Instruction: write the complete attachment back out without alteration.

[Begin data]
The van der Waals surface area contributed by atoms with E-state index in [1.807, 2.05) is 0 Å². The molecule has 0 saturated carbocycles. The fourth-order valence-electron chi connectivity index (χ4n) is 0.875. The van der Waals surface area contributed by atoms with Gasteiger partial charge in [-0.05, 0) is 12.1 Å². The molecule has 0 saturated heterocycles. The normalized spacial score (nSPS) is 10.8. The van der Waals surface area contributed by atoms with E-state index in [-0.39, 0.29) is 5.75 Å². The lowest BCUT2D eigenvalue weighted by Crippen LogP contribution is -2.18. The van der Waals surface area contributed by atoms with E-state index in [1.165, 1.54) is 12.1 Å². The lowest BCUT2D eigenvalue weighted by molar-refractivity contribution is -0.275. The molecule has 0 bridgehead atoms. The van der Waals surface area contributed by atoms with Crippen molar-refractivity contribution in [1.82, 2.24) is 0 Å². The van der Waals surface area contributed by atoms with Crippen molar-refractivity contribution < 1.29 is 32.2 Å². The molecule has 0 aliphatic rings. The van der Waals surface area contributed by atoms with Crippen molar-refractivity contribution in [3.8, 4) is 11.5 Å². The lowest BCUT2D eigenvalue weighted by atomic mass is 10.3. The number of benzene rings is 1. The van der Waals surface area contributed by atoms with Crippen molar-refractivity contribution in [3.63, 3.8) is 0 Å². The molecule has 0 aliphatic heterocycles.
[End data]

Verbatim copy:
The van der Waals surface area contributed by atoms with E-state index in [1.807, 2.05) is 0 Å². The molecule has 0 saturated carbocycles. The fourth-order valence-electron chi connectivity index (χ4n) is 0.875. The van der Waals surface area contributed by atoms with Gasteiger partial charge in [-0.05, 0) is 12.1 Å². The molecule has 0 saturated heterocycles. The normalized spacial score (nSPS) is 10.8. The van der Waals surface area contributed by atoms with E-state index in [-0.39, 0.29) is 5.75 Å². The lowest BCUT2D eigenvalue weighted by Crippen LogP contribution is -2.18. The van der Waals surface area contributed by atoms with E-state index in [1.165, 1.54) is 12.1 Å². The lowest BCUT2D eigenvalue weighted by molar-refractivity contribution is -0.275. The molecule has 0 bridgehead atoms. The van der Waals surface area contributed by atoms with Crippen molar-refractivity contribution in [1.82, 2.24) is 0 Å². The van der Waals surface area contributed by atoms with Crippen molar-refractivity contribution < 1.29 is 32.2 Å². The molecule has 0 aliphatic rings. The van der Waals surface area contributed by atoms with Crippen molar-refractivity contribution in [3.8, 4) is 11.5 Å². The lowest BCUT2D eigenvalue weighted by atomic mass is 10.3. The number of benzene rings is 1. The van der Waals surface area contributed by atoms with Crippen molar-refractivity contribution in [3.63, 3.8) is 0 Å². The molecule has 0 aliphatic heterocycles.